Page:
Poison pill

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A shareholder rights plan, colloquially known as a "poison pill", or simply "the pill" is a kind of defensive tactic used by a corporation's board of directors against a takeover. In the field of mergers and acquisitions, shareholder rights plans were devised in the early 1980s as a way for directors to prevent takeover bidders from negotiating a price for sale of shares directly with shareholders, and instead forcing the bidder to negotiate with the board. Shareholder rights plans are unlawful without shareholder approval in many jurisdictions such as the United Kingdom, frowned upon in others such as throughout the European Union, and lawful if used "proportionately" in others including Delaware in the United States.

The typical shareholder rights plan involves a scheme whereby shareholders will have the right to buy more shares at a discount, if one shareholder buys a certain percentage of the company's shares. The plan could be triggered, for instance, when any one shareholder buys up 20% of the company's capital, at which point every other shareholder (except the one who already possesses 20%) will have the right to buy a new issue of shares at a discount. The plan is issued by the board as an "option" or a "warrant" attached to existing shares, and can only be revoked at the discretion of the board of directors. The point is that the shareholder who could potentially reach the 20% threshold will be a takeover bidder. If every other shareholder will be able to buy more shares at a discount, that will mean the bidder's interest will be diluted, and the cost of the bid will rise substantially. If the bidder knows that this will happen, the bidder will not attempt to take the corporation over without the board's approval. They will negotiate with the board so that the plan is revoked.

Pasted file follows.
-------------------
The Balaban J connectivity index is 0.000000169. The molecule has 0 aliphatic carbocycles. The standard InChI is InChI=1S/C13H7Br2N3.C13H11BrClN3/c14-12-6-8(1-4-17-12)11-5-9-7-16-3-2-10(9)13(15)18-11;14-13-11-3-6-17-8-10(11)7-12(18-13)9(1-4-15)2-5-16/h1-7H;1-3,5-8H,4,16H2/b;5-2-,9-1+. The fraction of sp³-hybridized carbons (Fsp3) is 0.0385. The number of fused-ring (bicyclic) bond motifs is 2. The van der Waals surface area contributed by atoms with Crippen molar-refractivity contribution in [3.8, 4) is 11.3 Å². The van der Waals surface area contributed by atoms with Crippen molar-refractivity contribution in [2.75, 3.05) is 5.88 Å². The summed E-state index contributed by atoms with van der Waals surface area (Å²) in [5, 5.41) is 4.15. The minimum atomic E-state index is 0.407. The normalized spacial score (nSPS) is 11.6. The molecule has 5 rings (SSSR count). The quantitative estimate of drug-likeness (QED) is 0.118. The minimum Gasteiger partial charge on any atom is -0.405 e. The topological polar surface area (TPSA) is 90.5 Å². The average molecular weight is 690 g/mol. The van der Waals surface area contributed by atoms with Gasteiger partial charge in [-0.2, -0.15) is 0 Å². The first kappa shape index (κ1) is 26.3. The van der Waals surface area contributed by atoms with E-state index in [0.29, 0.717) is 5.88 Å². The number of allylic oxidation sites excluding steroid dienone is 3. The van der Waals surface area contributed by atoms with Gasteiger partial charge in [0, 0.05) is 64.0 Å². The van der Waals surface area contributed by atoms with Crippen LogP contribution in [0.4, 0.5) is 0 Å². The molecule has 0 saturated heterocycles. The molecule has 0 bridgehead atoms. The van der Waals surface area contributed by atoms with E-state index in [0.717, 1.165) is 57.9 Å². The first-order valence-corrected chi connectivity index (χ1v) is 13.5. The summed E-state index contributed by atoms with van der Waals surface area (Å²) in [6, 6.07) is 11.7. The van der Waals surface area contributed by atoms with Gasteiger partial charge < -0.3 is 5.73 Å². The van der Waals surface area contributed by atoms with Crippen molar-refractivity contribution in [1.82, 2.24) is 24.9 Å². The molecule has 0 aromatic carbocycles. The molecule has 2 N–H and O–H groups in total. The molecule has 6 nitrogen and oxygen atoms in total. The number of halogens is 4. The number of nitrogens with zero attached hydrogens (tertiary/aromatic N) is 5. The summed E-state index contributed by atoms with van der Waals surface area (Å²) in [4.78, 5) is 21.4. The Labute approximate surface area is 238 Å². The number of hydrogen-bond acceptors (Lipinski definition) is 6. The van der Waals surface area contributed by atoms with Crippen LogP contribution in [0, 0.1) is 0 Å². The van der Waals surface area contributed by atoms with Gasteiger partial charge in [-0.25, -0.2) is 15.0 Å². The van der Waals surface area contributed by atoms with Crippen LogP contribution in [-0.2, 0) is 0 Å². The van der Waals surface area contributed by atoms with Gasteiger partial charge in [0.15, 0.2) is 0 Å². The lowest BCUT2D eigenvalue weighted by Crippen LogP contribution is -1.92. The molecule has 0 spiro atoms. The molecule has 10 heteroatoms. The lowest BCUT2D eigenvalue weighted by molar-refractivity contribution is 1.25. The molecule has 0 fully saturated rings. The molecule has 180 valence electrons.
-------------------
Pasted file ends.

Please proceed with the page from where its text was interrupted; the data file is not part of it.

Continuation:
Shareholder rights plans, or poison pills, are controversial because they hinder an active market for corporate control. However, giving discretion to directors to prevent takeovers puts directors in a powerful position to enrich themselves as the price for consenting to a takeover.

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